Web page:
**9.1. Matter fluctuation amplitude and bias**

The above conclusions were obtained by considering the shapes
of the CMB and galaxy power spectra. However, it is also of
great interest to consider the amplitude of mass fluctuations,
since a comparison with the galaxy power spectrum
allows us to infer the degree of bias directly.
This analysis was performed by
Lahav et al. (2002).
Given assumed values for the cosmological parameters, the
present-day linear normalization of the mass spectrum (e.g.
_{8})
can be inferred. It is convenient to define a corresponding measure
for the galaxies,
_{8g}, such that
we can express the bias parameter as

(161) |

In practice, we define
_{8g} to be the
value required
to fit a CDM model to the power-spectrum data on linear scales (0.02
< *k* < 0.15 *h* Mpc^{-1}).
The amplitude of 2dFGRS galaxies in real space estimated by
Lahav et al. (2002) is
_{8g}^{R}(*L*^{*}) =
0.76, with a negligibly small random error.
This assumes no evolution in
_{8g},
plus the luminosity dependence of clustering measured by
Norberg et al. (2001).

The value of
_{8} for the
dark matter can be deduced from the CMB fits.
Percival et al. (2002)
obtain

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where the error bar includes both data errors and theory
uncertainty. The WMAP number here is almost identical:
_{8}
exp(- ) = 0.71, but no error
is quoted
(Spergel et al. 2003).
The unsatisfactory feature is the degeneracy
with the optical depth to last scattering. For reionization
at redshift 8, we would have
0.05;
it is not expected theoretically that
can be hugely larger,
and popular models would place reionization between *z* = 10 and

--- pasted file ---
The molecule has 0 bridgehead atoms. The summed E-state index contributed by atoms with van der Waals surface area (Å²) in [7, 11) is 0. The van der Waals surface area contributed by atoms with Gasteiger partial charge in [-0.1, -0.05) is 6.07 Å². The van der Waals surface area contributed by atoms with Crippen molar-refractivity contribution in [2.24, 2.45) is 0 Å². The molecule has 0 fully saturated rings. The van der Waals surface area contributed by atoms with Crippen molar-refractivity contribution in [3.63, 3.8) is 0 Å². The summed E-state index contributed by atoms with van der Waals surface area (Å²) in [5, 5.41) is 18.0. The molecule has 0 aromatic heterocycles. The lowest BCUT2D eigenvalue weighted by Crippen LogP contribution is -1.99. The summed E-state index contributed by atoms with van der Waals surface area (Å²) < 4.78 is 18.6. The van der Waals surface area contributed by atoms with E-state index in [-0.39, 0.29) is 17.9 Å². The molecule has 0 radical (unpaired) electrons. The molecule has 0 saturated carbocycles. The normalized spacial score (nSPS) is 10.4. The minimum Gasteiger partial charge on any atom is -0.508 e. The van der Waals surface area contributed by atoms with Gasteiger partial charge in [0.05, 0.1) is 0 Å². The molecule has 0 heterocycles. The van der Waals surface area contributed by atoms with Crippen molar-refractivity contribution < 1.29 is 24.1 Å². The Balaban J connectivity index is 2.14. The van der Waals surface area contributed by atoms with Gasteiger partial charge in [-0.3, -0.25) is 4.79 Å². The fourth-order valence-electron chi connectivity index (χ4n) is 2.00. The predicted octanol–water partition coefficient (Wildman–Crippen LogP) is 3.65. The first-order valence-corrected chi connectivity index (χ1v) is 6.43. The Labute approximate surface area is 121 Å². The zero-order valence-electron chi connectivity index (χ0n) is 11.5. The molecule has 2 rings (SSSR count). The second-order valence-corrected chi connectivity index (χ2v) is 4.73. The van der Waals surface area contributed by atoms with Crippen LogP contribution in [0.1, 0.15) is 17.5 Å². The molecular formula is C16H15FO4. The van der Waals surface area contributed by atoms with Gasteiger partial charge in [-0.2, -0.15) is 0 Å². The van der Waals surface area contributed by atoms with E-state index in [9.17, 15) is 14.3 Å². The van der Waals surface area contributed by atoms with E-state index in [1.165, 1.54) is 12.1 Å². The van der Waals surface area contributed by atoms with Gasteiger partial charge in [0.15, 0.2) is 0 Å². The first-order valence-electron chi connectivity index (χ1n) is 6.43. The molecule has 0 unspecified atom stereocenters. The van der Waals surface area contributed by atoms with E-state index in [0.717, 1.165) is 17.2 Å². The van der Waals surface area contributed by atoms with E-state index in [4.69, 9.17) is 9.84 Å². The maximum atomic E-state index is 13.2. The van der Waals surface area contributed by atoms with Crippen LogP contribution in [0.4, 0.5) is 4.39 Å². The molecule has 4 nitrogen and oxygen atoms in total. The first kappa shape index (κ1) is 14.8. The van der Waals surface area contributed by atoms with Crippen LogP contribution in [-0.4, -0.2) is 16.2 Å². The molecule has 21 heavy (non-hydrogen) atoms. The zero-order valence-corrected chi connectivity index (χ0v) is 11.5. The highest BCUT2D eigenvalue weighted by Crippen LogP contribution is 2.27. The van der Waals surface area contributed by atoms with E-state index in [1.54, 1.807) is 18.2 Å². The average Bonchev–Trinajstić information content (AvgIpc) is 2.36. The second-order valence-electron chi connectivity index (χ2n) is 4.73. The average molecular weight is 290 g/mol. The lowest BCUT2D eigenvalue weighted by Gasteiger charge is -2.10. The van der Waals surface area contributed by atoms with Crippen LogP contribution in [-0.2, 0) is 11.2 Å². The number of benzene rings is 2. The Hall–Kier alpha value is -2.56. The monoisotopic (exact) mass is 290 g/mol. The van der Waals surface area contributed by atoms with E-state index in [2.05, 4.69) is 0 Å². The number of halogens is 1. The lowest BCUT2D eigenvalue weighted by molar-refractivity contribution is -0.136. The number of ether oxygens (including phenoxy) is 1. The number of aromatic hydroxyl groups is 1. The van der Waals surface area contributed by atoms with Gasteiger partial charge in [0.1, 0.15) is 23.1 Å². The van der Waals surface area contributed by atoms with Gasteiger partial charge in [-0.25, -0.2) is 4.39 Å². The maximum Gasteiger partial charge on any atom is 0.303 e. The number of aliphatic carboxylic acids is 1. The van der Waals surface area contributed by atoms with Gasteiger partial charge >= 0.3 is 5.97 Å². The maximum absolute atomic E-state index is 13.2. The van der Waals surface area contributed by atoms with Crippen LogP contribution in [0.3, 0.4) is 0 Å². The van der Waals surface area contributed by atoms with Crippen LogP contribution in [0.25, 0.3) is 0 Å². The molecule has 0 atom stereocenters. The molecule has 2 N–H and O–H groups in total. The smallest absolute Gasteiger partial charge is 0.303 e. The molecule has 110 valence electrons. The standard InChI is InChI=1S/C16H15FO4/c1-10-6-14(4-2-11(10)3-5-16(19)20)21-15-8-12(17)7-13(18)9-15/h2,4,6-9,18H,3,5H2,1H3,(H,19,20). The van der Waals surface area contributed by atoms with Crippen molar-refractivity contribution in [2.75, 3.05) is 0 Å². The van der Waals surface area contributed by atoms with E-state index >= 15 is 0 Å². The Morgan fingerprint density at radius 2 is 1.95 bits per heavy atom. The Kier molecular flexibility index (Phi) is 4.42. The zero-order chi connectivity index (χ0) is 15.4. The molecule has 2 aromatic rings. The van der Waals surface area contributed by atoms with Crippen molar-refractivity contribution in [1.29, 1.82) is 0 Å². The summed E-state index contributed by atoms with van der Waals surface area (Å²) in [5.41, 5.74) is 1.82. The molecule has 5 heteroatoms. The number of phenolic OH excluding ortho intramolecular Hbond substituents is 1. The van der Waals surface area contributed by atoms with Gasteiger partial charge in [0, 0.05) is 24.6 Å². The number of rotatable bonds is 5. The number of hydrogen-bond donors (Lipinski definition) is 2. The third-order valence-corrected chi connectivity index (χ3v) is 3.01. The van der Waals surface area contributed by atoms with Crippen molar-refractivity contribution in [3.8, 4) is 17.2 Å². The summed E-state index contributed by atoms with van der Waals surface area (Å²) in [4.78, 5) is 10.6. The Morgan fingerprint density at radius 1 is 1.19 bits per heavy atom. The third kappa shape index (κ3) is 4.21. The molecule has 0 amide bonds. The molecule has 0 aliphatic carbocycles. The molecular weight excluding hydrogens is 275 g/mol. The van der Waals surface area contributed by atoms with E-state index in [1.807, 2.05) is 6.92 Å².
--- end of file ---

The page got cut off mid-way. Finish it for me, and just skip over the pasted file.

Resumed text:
*z* = 15, or
0.1 (e.g.
Loeb & Barkana 2001).
One of the many impressive aspects of the WMAP results is
that they are able to infer
= 0.17± 0.04 from
large-scale polarization. Taken at face value,
= 0.17 would argue for
reionization at *z* = 20, but the error means that more
conventional figures are far from being ruled out.
Taking all this together, it seems reasonable to assume that
the true value of
_{8} is within a
few % of 0.80. Given the 2dFGRS figure of
_{8g}^{R}
= 0.76,
this implies that *L*^{*} galaxies are very nearly
exactly unbiased. Since there are substantial variations
in the clustering amplitude with galaxy type, this outcome
must be something of a coincidence. This conclusion of near-unity bias
was reinforced in a completely independent way, by using the
measurements of the bispectrum of galaxies in the 2dFGRS
(Verde et al. 2002).
As it is based on three-point correlations, this statistic is sensitive
to the filamentary nature of the galaxy distribution - which is a
signature of nonlinear evolution. One can therefore split the
degeneracy between the amplitude of dark-matter fluctuations and the
amount of bias.

These conclusions point the way towards a possible limit on the
tensor contribution: a large contribution of tensors to the COBE
signal would lower the required scalar amplitude. As an extreme
example, a scalar-to-tensor ratio of 1 would reduce the
`apparent' _{8}
by roughly a factor of 2^{1/2}, to 0.5. Even
for an implausibly large value of
, this would be hard
to reconcile with the level of galaxy clustering plus the
requirement of a low degree of bias. Also, more direct limits
on _{8} are now
being derived from large-scale gravitational lensing surveys, with
_{8}
0.7 to 0.8 being favoured
(e.g. Brown et al. 2003;
Jarvis et al. 2003).